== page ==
Perhaps the most memorable non-football competition came during the summer of 2012, just before training camp during a birthday party/barbecue at Nelson’s home, where Rodgers, Nelson, Crosby, then-backup quarterback Graham Harrell, athletic trainer Nate Weir and several others played an impromptu Wiffle Ball game in Nelson’s backyard.
A few weeks earlier, playing in an annual charity softball game, Rodgers had called his shot before hitting a home run in his first at-bat, leading the offense to a victory over the defense that avenged a defeat the previous year. (“We’d lost the year before, and I wasn’t too happy about it,” Rodgers recalled. “So we called it up before the game, and I said, ‘Hey, it’s for charity, but let’s make sure we win this thing.’”) In the Wiffle Ball game, Rodgers decided there had to be an imaginary outfield wall, where balls hit beyond the line of demarcation would be ruled home runs.
At the plate, Rodgers unilaterally decided that balls hit beyond the fire pit and a cluster of lawn chairs would be a home run. While Rodgers insists he made the rule before hitting the ball, Nelson is certain Rodgers changed the rule only after hitting a ball that carried across the line and was caught by a defender.
“For a Wiffle Ball game, there were a lot of competitive juices flowing that day,” Crosby recounted. “I’m pretty sure I remember guys sliding into bases; it was full go. I can’t claim that he did that, but I will say that there was competitiveness going on.”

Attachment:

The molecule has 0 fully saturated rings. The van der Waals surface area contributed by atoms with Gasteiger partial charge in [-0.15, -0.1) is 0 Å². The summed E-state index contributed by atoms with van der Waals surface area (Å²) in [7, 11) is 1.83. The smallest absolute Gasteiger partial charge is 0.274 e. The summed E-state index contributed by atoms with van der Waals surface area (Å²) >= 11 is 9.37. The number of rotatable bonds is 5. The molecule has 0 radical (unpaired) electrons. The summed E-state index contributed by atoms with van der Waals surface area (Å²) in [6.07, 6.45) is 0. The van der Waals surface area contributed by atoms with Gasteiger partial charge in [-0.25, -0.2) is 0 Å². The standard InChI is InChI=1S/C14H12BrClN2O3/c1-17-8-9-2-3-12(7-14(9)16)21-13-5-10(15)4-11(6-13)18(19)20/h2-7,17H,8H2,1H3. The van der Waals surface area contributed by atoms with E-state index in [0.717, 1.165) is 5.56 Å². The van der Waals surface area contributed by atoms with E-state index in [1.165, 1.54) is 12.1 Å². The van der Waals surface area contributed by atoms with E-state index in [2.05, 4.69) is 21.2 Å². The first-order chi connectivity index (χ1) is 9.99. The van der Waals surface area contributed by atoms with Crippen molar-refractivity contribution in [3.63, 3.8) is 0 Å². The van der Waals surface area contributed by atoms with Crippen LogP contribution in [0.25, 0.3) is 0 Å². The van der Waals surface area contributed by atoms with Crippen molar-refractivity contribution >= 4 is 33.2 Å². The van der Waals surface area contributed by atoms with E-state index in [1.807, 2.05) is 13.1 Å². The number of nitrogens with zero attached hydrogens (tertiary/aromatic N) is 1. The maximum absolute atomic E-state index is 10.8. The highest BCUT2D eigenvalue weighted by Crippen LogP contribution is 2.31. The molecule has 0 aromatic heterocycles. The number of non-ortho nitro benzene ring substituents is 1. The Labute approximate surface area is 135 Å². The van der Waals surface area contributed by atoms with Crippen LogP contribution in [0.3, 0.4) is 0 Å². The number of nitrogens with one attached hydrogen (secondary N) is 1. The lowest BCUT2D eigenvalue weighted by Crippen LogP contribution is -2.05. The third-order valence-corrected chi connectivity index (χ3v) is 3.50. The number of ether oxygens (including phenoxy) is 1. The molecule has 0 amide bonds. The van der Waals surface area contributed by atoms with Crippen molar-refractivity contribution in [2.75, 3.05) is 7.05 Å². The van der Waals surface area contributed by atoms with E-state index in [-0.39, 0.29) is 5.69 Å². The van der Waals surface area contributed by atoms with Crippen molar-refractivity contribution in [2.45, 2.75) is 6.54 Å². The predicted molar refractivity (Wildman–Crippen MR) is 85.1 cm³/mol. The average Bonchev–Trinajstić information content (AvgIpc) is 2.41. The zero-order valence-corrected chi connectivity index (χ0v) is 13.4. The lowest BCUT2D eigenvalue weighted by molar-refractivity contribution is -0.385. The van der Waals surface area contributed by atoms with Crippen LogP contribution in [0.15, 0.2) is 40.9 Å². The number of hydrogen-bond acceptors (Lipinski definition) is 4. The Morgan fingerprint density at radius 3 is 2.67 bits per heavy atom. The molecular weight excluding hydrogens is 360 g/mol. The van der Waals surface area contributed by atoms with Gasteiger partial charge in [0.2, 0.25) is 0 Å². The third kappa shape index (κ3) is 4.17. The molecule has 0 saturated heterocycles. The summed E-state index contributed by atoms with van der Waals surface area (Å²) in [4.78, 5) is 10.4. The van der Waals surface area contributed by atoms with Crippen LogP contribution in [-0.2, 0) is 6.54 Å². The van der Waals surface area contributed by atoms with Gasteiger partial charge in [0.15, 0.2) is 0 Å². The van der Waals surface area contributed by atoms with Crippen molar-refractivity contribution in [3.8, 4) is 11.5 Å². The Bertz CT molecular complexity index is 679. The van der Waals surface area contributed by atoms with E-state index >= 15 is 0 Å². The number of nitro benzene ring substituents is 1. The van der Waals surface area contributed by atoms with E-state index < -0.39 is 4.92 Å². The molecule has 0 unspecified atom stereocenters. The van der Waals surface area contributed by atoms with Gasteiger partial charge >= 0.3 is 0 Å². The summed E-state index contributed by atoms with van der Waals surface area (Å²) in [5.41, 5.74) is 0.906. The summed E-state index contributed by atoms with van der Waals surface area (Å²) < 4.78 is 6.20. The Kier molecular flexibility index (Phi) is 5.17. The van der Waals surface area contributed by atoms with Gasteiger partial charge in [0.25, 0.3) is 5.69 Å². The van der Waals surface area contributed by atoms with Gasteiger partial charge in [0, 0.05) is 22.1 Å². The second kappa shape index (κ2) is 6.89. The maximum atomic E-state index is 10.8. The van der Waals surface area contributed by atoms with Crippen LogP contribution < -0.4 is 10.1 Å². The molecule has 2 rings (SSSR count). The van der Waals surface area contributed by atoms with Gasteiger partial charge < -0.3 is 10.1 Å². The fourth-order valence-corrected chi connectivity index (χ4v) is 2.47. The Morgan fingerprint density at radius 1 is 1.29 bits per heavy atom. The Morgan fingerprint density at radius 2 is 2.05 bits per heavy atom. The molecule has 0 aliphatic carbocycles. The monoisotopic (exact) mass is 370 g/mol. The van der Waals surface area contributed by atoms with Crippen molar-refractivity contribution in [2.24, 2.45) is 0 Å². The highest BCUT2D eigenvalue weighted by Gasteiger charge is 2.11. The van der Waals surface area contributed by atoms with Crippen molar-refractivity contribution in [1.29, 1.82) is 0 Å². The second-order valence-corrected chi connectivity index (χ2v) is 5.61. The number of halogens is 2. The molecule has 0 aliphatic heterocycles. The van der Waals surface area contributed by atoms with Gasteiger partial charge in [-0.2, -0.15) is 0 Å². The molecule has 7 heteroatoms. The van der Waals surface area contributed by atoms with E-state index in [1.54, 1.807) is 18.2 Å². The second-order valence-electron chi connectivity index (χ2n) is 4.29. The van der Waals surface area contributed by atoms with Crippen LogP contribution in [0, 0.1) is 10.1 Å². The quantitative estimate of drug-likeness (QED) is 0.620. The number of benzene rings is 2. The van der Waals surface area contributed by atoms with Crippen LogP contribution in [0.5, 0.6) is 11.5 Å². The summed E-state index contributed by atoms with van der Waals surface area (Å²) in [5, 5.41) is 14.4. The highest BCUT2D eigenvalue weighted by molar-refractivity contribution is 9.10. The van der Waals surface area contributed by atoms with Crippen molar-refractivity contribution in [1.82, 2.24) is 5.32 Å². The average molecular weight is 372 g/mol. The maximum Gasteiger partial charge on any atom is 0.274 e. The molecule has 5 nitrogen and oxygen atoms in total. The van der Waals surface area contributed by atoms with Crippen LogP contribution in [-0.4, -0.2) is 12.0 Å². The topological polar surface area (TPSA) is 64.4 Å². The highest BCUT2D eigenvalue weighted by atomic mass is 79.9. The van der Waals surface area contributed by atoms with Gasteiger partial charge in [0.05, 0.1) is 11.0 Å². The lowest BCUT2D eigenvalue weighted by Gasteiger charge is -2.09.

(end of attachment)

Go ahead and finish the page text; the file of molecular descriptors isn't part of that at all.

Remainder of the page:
Said Rodgers: “Those guys are such cheaters. Such cheaters.”
Although Cobb acknowledged that Rodgers’ intensity could rub folks the wrong way -- “I’m sure there are some people who don’t like him because of that, but there’s a lot of people who love him because of that,” Cobb said -- Kuhn said those who don’t understand Rodgers’ must-win approach must not have seen him on the practice field early in his career, before he succeeded Brett Favre and started building his own Pro Football Hall of Fame-caliber resume.
There, Rodgers would run the scout-team offense as his coaches told him to -- at least, most of the time. If a card of an upcoming opponent’s play called for him to throw to a certain receiver, and that pass was subsequently intercepted by a defender who knew the play-call, Rodgers would stew.